But back to my point, and when I agreed to do this and document the results, I honestly would have been happy making £500 a month as a little extra side income.

So based on that I’m ecstatic with making over £25,000 profit! Especially when I consider how little time I really devoted to this.

But I also can’t help being a bit disappointed because I’ve seen what the potential is with flipping and I know I could have made even more, especially as it was really the golden age of flipping with lockdowns and no holidays abroad.

This can be perfectly illustrated by going through my results month by month.

Units SoldRevenueProfit
Jun-2131£7,252.00£1,881.57
Jul-21104£17,999.82£4,488.68
Aug-21130£17,784.68£4,209.78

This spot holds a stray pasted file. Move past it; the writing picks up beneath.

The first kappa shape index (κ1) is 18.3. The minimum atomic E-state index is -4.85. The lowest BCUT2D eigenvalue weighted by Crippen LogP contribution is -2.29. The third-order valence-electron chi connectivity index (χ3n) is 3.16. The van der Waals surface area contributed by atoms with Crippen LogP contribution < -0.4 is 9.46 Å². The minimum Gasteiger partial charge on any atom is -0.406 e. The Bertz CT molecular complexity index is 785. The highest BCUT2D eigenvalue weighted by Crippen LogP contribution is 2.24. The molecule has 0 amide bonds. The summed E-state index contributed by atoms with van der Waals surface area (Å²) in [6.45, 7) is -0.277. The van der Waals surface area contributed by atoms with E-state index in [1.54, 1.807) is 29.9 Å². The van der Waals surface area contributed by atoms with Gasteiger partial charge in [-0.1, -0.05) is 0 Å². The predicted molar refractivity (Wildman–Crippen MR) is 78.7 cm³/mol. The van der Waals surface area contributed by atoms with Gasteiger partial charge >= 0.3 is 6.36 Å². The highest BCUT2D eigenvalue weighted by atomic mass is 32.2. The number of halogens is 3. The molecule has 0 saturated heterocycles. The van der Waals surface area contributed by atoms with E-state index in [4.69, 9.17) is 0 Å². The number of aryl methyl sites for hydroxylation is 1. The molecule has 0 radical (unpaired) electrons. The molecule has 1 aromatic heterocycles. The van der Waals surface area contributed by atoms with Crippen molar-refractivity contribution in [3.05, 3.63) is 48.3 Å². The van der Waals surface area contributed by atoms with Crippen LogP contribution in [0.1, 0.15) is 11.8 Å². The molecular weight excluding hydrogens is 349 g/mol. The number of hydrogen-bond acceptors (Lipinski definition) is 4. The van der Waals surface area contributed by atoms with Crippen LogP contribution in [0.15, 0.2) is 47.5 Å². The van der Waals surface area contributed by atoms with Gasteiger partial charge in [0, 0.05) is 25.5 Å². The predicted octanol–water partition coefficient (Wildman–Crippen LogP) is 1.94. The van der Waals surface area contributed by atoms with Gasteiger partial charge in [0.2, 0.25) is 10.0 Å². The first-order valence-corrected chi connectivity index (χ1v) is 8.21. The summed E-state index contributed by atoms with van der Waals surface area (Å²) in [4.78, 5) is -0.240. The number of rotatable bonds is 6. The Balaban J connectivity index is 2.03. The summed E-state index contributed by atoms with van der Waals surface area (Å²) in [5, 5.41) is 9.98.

Sep-21115£11,324.66£1,637.18
Oct-2115£2,764.46£335.69
Nov-21185£6,276.07£1,395.52
Dec-21449£13,093.85£3,756.40
Jan-22106£4,460.69£1,808.88
Feb-22206£7,806.95£2,836.30
Mar-22123£6,918.87£2,239.87
Apr-2243£1,971.33£671.76
May-2254£2,883.43£572.50
Totals1561£100,536.81£25,834.13

The Amazon Cash Cow

As you can see I had an amazing start and in July and August, my first two full months, I made more than £4,000 profit each month!

If I had kept that going for the full 12 months I would have easily passed £50,000 profit for the year. But even at the time I knew that wouldn’t be possible.

Why? Because my sales in those months were nearly all coming from one single product…

And with flipping this will never last. Sooner or later I knew other sellers would find that product and the price and margins would come crashing down.